After arriving in Masaera, the Valpo EWB team found that most of our plans would have to change. Local politics prevented us from proceeding with assessing drinking water options to implement next year and doing health surveys to determine the potential benefits of implementing a clean water program. Instead, the students observed and provided technical counsel to projects that the villagers were undertaking on their own. The hope was that the work completed last year on the drop box at Junction 1 would provide lessons and guidance for the work the villagers were doing this year. It was a frantic two days with 300-350 villagers working in 8 locations along the top mile of the canal. The Valpo EWB team did their best, however, each local foreman or “fundi” used his own concrete mix design and his way of doing things. While there were many positives, the outcome of this knowledge transfer assessment was fairly disappointing. The Valpo EWB team reviewed each work site, documented the GPS location of the repairs, methods used at each location and compiled a list of suggested changes for future work.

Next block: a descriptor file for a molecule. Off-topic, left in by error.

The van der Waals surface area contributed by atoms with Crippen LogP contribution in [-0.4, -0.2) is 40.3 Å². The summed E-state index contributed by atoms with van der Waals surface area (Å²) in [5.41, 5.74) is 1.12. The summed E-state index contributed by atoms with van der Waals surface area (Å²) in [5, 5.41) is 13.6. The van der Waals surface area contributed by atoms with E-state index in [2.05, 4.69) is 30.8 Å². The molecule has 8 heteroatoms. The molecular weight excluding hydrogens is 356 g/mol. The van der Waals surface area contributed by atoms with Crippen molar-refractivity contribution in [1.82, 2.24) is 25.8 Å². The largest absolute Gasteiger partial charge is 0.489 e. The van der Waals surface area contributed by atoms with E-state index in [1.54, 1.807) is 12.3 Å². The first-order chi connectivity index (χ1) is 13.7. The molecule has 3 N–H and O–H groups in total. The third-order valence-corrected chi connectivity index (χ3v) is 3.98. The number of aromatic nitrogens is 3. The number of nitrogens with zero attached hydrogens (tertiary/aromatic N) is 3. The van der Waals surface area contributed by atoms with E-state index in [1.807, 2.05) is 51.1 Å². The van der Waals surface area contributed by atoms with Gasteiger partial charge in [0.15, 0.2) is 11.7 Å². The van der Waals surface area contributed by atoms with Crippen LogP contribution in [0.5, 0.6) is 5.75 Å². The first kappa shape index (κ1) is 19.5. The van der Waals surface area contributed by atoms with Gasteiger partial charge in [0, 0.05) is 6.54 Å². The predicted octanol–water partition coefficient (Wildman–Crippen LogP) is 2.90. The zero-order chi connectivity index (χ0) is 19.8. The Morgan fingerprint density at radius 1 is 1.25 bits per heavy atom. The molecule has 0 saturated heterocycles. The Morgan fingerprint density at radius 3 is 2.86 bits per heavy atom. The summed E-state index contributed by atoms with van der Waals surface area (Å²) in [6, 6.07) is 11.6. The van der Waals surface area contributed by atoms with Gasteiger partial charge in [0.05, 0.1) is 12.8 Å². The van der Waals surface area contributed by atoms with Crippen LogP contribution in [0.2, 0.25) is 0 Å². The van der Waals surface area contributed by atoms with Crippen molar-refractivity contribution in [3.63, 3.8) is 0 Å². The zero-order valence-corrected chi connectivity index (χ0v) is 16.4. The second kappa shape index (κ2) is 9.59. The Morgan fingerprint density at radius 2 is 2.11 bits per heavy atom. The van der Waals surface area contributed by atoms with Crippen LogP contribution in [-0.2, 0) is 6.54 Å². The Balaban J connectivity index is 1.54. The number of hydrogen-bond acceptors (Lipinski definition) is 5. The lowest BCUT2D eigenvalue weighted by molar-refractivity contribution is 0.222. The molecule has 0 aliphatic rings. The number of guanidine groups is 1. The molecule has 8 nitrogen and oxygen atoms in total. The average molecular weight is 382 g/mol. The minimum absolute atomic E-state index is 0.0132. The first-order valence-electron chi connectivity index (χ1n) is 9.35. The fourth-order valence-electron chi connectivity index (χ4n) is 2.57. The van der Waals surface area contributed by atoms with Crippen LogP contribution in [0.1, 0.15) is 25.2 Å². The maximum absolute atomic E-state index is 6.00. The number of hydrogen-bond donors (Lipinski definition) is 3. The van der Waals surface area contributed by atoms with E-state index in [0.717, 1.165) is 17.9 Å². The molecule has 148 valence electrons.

The Valpo EWB team met with a series of local officials to determine what work would be allowed. The team then formulated a plan that would allow us to collect useful data for a potential trip next year without causing political problems for our local advocates. The revised implementation approach was taken and many of the original goals were achieved through an alternate approach. This is one of the challenges that exists to working across borders and ultimately a good learning environment for the student team.
I was originally going to write that the Valpo EWB students were all going be become good leaders in their respective professions. Upon reflection, I believe they are already leaders and are developing into great leaders.
-Robert J. Andrews P.E.